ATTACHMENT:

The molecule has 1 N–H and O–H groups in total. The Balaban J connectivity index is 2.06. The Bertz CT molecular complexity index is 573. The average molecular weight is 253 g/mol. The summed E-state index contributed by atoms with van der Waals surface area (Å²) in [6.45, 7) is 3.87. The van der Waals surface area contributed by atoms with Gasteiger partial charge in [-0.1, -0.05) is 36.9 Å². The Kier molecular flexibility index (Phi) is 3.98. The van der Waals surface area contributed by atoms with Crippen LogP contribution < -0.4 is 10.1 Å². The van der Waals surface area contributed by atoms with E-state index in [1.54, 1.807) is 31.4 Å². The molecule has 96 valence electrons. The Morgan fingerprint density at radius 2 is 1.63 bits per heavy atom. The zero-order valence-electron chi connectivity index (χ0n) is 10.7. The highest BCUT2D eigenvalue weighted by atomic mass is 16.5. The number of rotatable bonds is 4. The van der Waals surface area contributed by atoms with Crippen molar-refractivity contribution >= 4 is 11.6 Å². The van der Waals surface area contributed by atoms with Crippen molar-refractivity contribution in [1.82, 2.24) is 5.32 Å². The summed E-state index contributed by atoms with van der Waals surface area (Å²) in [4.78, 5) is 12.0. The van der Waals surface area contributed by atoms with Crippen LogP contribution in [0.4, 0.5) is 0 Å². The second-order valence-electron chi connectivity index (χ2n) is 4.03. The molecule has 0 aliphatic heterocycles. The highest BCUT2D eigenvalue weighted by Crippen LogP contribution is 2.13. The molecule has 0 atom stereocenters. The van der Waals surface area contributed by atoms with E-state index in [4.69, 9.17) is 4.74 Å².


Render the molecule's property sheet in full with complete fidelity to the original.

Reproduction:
The molecule has 1 N–H and O–H groups in total. The Balaban J connectivity index is 2.06. The Bertz CT molecular complexity index is 573. The average molecular weight is 253 g/mol. The summed E-state index contributed by atoms with van der Waals surface area (Å²) in [6.45, 7) is 3.87. The van der Waals surface area contributed by atoms with Gasteiger partial charge in [-0.1, -0.05) is 36.9 Å². The Kier molecular flexibility index (Phi) is 3.98. The van der Waals surface area contributed by atoms with Crippen LogP contribution < -0.4 is 10.1 Å². The van der Waals surface area contributed by atoms with E-state index in [1.54, 1.807) is 31.4 Å². The molecule has 96 valence electrons. The Morgan fingerprint density at radius 2 is 1.63 bits per heavy atom. The zero-order valence-electron chi connectivity index (χ0n) is 10.7. The highest BCUT2D eigenvalue weighted by atomic mass is 16.5. The number of rotatable bonds is 4. The van der Waals surface area contributed by atoms with Crippen molar-refractivity contribution >= 4 is 11.6 Å². The van der Waals surface area contributed by atoms with Crippen molar-refractivity contribution in [1.82, 2.24) is 5.32 Å². The summed E-state index contributed by atoms with van der Waals surface area (Å²) in [4.78, 5) is 12.0. The van der Waals surface area contributed by atoms with Crippen LogP contribution in [0.4, 0.5) is 0 Å². The second-order valence-electron chi connectivity index (χ2n) is 4.03. The molecule has 0 aliphatic heterocycles. The highest BCUT2D eigenvalue weighted by Crippen LogP contribution is 2.13. The molecule has 0 atom stereocenters. The van der Waals surface area contributed by atoms with E-state index in [4.69, 9.17) is 4.74 Å².